Trinity Lutheran celebrates 125 years of service

Trinity Lutheran Church serves the community from its building on Califrnia Avenue in Avalon. Story and Photo by Nancy Whyte for The Citizen

This year, Trinity Evangelical Lutheran Church in Avalon is celebrating its quasquicentennial anniversary; it has been 125 years since the laying of the cornerstone of the original Trinity Lutheran Church in Avalon.

The Gothic architecture building, which stands along Avalon's California Avenue, was dedicated on the last Sunday of 1917, a year that marked the 400th anniversary of the Reformation, which began in 1517 with the publication of Martin Luther's “95 Theses.” The current structure replaced the original church building, built in 1894, which had become too small for a growing congregation that numbered 306 in 1916. After much debate as to whether to relocate to a new site, possibly in Bellevue, or to remain at its current location and build a new structure, it was decided to remain there. The church purchased 30 adjoining feet from the Borough of Avalon for $3,000.

According to a December, 1917 Pittsburgh Post Gazette article, the church, which cost $46,000 to build, is noted for its unique architectural structure. The base and Sunday school walls are constructed of reinforced concrete, and the superstructure is of Vermont gray sandstone. The interior walls of the auditorium are of buff brick laid with vermillion joints. A high arch graces the entrance to chancel, and the ceiling beams are exposed. The capacity of the church was stated as 475 and the Sunday school room, 550.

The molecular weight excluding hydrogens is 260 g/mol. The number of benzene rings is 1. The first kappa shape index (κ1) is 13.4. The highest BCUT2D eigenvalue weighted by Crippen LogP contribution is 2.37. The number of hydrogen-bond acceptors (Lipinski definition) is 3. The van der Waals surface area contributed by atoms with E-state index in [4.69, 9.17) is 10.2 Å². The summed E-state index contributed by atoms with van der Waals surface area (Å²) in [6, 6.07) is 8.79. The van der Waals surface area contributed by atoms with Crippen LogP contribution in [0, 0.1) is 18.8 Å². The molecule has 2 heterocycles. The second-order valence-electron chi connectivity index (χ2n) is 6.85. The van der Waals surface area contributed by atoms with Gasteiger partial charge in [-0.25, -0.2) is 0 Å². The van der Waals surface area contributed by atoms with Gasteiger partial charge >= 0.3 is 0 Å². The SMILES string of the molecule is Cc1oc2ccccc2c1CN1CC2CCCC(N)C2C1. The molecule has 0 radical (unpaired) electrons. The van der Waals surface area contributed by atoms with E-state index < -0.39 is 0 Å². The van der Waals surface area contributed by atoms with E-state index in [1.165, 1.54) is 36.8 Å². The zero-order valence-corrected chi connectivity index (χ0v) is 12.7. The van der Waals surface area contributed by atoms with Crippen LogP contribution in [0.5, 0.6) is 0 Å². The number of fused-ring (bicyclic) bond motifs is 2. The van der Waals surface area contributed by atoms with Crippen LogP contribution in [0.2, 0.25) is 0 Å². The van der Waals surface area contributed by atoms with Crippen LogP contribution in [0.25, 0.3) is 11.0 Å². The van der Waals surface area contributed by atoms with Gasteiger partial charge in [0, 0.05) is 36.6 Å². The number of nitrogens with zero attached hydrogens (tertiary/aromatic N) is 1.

Eleven pastors have been called to Trinity Lutheran Church. One pastor, the Reverend George B. Tejan served for well over 50 years.

Due to a lack of funds, Trinity Lutheran Church nearly closed in 2005; in fact, the bishop was scheduled to perform the closing service the last week of June. However, Trinity was approached by members of the newly formed Faith Community Christian Church with an offer to pay rent and share the building, and have a joint minister and combined Sunday school classes. The five years of tenancy allowed Trinity to survive financially. In 2010, Faith Community Christian Church relocated.

There are currently no full-time paid employees at Trinity; the church relies on members of the congregation to volunteer for all tasks and activities. Officers of the congregation include Russell North as president, Janice Jeletic as vice president and the treasurer is Inez Stauffer. Lois Neely is the office secretary; previously a paid position, Neely now volunteers her services. The upkeep of the building and paying the utility bills are met through the generosity of a “very resourceful congregation,” explained Jeletic.

The church means a lot to its congregants, who feel like members of one big family.

“It's the only church I've ever known,” said Neely. “My parents were married by Tejan.”

Rev. Scott Bryte has served as Trinity's local interim pastor for several years. That means, that in addition to his full-time work as pastor of Berkeley Hills Lutheran Church in Ross Township, he also provides pastoral care for Trinity congregants by visiting the sick and shut-ins and conducting weddings, baptisms and funerals. Bryte doesn’t preach at Trinity on Sundays; instead each week, worship leaders, both lay and ordained, deliver the sermon.

To meet the church's goal of assisting others, Jeletic stated that the congregation is always trying to figure out what the community needs.

“God's work; our hands,” explained Russell, quoting a simple but sincere Lutheran slogan that concisely encompasses their mission and is often seen on motivational t-shirts.